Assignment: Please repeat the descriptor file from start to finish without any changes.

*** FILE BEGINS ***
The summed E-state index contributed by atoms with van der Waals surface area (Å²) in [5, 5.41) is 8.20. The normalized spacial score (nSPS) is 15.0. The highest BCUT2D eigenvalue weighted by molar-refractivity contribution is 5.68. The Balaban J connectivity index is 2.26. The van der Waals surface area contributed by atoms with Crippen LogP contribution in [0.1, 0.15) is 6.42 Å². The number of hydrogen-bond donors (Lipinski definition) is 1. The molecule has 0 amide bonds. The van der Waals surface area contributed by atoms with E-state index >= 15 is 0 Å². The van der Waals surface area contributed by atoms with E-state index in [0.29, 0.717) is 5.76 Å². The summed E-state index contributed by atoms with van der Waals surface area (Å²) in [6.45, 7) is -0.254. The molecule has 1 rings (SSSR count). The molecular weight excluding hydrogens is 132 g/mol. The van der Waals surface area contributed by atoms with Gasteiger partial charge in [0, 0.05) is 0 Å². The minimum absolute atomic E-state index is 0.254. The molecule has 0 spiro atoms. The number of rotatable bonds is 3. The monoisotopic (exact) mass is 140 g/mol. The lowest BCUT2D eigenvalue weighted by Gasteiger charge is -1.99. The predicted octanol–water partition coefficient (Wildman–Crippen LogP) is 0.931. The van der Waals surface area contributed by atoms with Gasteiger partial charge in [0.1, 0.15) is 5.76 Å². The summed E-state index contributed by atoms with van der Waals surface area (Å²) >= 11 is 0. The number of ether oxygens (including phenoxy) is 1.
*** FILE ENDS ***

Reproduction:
The summed E-state index contributed by atoms with van der Waals surface area (Å²) in [5, 5.41) is 8.20. The normalized spacial score (nSPS) is 15.0. The highest BCUT2D eigenvalue weighted by molar-refractivity contribution is 5.68. The Balaban J connectivity index is 2.26. The van der Waals surface area contributed by atoms with Crippen LogP contribution in [0.1, 0.15) is 6.42 Å². The number of hydrogen-bond donors (Lipinski definition) is 1. The molecule has 0 amide bonds. The van der Waals surface area contributed by atoms with E-state index >= 15 is 0 Å². The van der Waals surface area contributed by atoms with E-state index in [0.29, 0.717) is 5.76 Å². The summed E-state index contributed by atoms with van der Waals surface area (Å²) in [6.45, 7) is -0.254. The molecule has 1 rings (SSSR count). The molecular weight excluding hydrogens is 132 g/mol. The van der Waals surface area contributed by atoms with Gasteiger partial charge in [0, 0.05) is 0 Å². The minimum absolute atomic E-state index is 0.254. The molecule has 0 spiro atoms. The number of rotatable bonds is 3. The monoisotopic (exact) mass is 140 g/mol. The lowest BCUT2D eigenvalue weighted by Gasteiger charge is -1.99. The predicted octanol–water partition coefficient (Wildman–Crippen LogP) is 0.931. The van der Waals surface area contributed by atoms with Gasteiger partial charge in [0.1, 0.15) is 5.76 Å². The summed E-state index contributed by atoms with van der Waals surface area (Å²) >= 11 is 0. The number of ether oxygens (including phenoxy) is 1.